Tadpoles - "Use With Headphones Late At Night: Best Of 1990-2000"
(Bakery Records 2001, BKCD2010)
From Aural Innovations #18 (January 2002)
Tadpoles were a Hoboken, New Jersey band that released four albums from 1994-1999. Use With Headphones Late At Night is a compilation that features remastered tracks from each of the Tadpoles' studio albums as well as a rare EP track and four alternate mixes from their last studio album, 1999's "Whirlaway." The band consists of Todd Parker on guitars and vocals, David Max on bass, Nick Kramer on guitars and vocals, and Adam Boyette on drums.
The band play a powerful brand of dual guitar driven psychedelia that pounds along at a rockin' pace, using all the expected modern psych devices like swirling bubbling guitars and wall-of-noise psych assaults. There's also a pop sensibility to the band that makes them most radio friendly. I'd not Tadpoles before now but from the opening track, "Snapper", I felt a kind of Rolling Stones 2000 Light Years From Home as performed by Syd Barrett sensation. The guitar duo of Parker and Kramer is a strong one. With only one of them I don't think the band would have had much of a voice, but together the two are a solid team that's able to parallel contrasting sounds that gel quite nicely. There's also a heavy grinding guitars side to the band that's not as overtly in the psych realm, having instead a punk-ish feel, though more like the pop-punk of the Ramones than anything approaching hardcore. But these are solid rockers all the same. The band have their slower melodic moments too, and they handle these well enough, but I think the harder driving psych tunes are the strongest.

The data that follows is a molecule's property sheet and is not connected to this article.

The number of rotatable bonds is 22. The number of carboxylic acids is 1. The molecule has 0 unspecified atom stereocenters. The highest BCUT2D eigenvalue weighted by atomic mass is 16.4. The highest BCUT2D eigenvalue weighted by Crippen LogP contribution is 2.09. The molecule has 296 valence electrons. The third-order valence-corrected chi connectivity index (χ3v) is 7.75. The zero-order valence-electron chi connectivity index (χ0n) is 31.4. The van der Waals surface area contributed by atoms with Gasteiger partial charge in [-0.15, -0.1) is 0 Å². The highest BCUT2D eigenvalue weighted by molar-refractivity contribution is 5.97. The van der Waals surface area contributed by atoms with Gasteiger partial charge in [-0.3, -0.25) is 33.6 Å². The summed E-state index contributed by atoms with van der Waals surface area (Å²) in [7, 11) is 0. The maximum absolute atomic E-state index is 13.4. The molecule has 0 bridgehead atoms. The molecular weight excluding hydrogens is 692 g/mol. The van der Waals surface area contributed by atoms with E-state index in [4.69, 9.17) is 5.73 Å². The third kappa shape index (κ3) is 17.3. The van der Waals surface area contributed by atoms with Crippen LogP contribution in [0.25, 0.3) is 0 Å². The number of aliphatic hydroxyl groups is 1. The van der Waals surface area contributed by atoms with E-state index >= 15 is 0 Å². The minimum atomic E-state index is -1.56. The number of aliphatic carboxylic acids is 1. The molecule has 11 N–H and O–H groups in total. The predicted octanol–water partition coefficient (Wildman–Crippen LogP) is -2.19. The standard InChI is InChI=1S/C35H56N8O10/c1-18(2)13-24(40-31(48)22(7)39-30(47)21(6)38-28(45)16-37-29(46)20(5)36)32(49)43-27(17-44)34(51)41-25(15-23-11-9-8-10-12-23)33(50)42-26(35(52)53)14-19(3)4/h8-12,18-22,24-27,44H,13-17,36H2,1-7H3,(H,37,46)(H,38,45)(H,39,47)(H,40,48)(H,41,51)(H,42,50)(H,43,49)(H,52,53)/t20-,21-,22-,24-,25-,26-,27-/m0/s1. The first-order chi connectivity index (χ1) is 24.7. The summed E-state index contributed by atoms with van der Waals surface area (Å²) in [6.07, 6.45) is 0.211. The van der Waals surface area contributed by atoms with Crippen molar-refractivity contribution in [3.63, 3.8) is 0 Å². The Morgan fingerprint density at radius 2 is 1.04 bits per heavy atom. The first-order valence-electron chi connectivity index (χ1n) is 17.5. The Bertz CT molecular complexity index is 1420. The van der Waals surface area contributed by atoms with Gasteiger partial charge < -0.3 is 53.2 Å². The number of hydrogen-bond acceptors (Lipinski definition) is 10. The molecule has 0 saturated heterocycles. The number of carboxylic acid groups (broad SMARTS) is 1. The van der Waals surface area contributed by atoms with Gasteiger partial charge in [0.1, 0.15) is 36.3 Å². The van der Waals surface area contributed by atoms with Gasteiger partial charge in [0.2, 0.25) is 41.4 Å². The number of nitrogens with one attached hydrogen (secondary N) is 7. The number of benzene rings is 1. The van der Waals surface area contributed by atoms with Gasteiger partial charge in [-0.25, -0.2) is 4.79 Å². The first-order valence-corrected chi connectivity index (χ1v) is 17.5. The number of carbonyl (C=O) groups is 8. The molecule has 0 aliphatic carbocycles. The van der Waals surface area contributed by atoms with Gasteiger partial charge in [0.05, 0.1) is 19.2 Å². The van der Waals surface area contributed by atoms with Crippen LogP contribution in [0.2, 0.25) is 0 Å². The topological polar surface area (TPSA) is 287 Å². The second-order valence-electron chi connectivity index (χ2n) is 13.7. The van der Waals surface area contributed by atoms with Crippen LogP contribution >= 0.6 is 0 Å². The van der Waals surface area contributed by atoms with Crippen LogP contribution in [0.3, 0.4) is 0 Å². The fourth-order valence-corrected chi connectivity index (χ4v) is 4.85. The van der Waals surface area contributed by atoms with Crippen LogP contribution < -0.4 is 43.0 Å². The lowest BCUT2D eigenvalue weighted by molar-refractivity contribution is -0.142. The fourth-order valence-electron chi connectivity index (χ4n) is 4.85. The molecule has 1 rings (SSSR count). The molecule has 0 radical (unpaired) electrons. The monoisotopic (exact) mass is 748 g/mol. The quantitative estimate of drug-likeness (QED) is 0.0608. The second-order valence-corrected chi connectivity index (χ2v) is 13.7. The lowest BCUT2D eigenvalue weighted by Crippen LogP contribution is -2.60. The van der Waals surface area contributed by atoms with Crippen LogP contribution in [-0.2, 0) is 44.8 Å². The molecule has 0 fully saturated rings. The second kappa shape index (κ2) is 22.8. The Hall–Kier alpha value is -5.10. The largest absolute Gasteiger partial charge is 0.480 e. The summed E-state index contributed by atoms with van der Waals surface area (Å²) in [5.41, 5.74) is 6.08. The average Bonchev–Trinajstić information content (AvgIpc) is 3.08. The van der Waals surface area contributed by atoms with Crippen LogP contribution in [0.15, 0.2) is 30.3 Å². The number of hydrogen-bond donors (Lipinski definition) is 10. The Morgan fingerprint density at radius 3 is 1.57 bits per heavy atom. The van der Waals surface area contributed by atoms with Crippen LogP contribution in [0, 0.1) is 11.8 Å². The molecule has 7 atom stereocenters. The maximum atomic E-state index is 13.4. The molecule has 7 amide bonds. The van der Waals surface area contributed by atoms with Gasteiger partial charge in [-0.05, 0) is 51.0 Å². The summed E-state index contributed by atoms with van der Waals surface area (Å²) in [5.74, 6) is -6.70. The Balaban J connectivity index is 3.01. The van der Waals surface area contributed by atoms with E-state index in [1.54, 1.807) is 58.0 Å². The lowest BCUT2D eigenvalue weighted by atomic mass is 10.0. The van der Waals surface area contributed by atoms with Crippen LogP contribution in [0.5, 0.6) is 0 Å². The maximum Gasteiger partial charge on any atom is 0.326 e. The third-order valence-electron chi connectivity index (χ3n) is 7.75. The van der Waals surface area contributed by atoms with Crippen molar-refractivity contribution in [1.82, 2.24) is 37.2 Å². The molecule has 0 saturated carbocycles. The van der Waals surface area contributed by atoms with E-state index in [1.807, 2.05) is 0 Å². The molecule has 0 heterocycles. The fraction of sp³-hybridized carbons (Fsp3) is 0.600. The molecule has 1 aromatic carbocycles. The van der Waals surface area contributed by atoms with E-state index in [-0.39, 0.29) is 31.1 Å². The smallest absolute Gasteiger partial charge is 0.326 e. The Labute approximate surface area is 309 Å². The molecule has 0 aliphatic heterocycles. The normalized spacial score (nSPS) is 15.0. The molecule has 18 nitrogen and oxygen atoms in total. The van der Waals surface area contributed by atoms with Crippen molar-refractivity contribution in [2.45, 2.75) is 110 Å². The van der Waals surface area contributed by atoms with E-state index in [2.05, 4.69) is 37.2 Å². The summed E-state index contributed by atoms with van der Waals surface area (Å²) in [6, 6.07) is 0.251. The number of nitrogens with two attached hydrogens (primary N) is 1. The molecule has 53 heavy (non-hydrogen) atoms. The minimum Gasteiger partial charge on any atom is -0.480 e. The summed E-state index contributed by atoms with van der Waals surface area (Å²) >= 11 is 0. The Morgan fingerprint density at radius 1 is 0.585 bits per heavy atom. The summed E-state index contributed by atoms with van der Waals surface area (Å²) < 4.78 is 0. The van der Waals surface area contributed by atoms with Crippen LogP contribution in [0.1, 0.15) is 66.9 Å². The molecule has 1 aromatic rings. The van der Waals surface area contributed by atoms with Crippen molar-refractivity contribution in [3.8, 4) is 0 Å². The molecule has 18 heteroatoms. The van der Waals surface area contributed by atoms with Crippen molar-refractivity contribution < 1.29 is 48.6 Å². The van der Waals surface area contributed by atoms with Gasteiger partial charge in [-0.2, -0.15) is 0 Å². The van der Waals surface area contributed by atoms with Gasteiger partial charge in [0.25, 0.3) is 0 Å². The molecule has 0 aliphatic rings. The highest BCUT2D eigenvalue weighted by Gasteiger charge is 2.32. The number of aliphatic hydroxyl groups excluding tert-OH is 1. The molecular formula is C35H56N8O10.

Songs like "Race You To The Mustard Patch" and "At Least I'm Not Like Jonathan Carver" are representative of what I think are Tadpoles finer moments. When these guys want to get cosmic they do it well. Shimmering trip guitars and a 60s psychedelic song feel, culimating in an acid freakout of molten proportions. "Jaded Jean" is an example of the band's competence with pop-psych songs that are backed by guitars as powerful as any of their most battle-worn acid offensives. I even hear a bit of Hawkwind as "Firecracker" kicks out a jamming beat and riff that's a dead ringer for "Orgone Accumulator".
In summary, the Tadpoles seem to have cranked out some damn good rockin' psychedelia in their time. The two guitars have a heavy wall-of-sound quality, though each is distinct and clear. I wasn't surprised to read that their last album was released on Camera Obscura as this is very much in line with what's often found on that fine label from down under, if that helps give you any direction. According to the Tadpoles web site, Max, Kramer, and Boyette have a new band called Hit.
For more information you can visit the Tadpoles web site at: http://www.tadpoles.com.
There are LOADS of songs to be heard at the Tadpoles Mp3.com web site at: http://www.mp3.com/tadpoles.
Reviewed by Jerry Kranitz